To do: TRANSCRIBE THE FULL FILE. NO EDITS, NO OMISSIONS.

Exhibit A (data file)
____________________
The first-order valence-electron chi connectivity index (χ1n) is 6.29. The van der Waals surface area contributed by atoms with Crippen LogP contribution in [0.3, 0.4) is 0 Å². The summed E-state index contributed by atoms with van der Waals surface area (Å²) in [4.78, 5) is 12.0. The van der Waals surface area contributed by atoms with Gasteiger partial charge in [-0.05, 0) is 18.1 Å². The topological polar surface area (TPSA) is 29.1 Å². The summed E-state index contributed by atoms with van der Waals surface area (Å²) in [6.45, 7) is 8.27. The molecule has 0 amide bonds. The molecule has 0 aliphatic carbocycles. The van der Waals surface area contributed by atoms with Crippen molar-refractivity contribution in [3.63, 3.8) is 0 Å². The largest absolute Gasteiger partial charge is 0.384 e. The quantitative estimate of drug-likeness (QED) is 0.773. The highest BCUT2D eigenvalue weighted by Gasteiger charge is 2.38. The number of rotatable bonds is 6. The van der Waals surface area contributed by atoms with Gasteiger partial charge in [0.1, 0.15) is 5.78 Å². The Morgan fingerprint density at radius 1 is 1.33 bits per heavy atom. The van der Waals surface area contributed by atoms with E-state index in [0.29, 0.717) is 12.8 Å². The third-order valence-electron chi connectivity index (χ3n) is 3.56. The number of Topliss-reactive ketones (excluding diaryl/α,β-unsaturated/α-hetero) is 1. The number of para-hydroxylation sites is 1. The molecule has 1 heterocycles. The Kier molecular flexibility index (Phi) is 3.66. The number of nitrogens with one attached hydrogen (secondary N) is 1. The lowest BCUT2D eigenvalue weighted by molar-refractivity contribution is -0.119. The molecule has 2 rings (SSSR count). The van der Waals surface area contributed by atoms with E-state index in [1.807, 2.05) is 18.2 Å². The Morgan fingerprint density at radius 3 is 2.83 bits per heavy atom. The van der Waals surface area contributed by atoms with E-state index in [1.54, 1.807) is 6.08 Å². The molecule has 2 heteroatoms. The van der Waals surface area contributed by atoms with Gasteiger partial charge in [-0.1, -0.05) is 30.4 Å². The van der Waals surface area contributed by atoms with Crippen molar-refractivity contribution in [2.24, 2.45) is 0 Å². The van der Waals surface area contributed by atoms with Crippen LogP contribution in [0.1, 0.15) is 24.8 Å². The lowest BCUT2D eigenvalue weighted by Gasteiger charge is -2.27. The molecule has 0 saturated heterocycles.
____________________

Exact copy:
The first-order valence-electron chi connectivity index (χ1n) is 6.29. The van der Waals surface area contributed by atoms with Crippen LogP contribution in [0.3, 0.4) is 0 Å². The summed E-state index contributed by atoms with van der Waals surface area (Å²) in [4.78, 5) is 12.0. The van der Waals surface area contributed by atoms with Gasteiger partial charge in [-0.05, 0) is 18.1 Å². The topological polar surface area (TPSA) is 29.1 Å². The summed E-state index contributed by atoms with van der Waals surface area (Å²) in [6.45, 7) is 8.27. The molecule has 0 amide bonds. The molecule has 0 aliphatic carbocycles. The van der Waals surface area contributed by atoms with Crippen molar-refractivity contribution in [3.63, 3.8) is 0 Å². The largest absolute Gasteiger partial charge is 0.384 e. The quantitative estimate of drug-likeness (QED) is 0.773. The highest BCUT2D eigenvalue weighted by Gasteiger charge is 2.38. The number of rotatable bonds is 6. The van der Waals surface area contributed by atoms with Gasteiger partial charge in [0.1, 0.15) is 5.78 Å². The Morgan fingerprint density at radius 1 is 1.33 bits per heavy atom. The van der Waals surface area contributed by atoms with E-state index in [0.29, 0.717) is 12.8 Å². The third-order valence-electron chi connectivity index (χ3n) is 3.56. The number of Topliss-reactive ketones (excluding diaryl/α,β-unsaturated/α-hetero) is 1. The number of para-hydroxylation sites is 1. The molecule has 1 heterocycles. The Kier molecular flexibility index (Phi) is 3.66. The number of nitrogens with one attached hydrogen (secondary N) is 1. The lowest BCUT2D eigenvalue weighted by molar-refractivity contribution is -0.119. The molecule has 2 rings (SSSR count). The van der Waals surface area contributed by atoms with E-state index in [1.807, 2.05) is 18.2 Å². The Morgan fingerprint density at radius 3 is 2.83 bits per heavy atom. The van der Waals surface area contributed by atoms with E-state index in [1.54, 1.807) is 6.08 Å². The molecule has 2 heteroatoms. The van der Waals surface area contributed by atoms with Gasteiger partial charge in [-0.1, -0.05) is 30.4 Å². The van der Waals surface area contributed by atoms with Crippen molar-refractivity contribution in [2.24, 2.45) is 0 Å². The van der Waals surface area contributed by atoms with Crippen LogP contribution in [0.1, 0.15) is 24.8 Å². The lowest BCUT2D eigenvalue weighted by Gasteiger charge is -2.27. The molecule has 0 saturated heterocycles.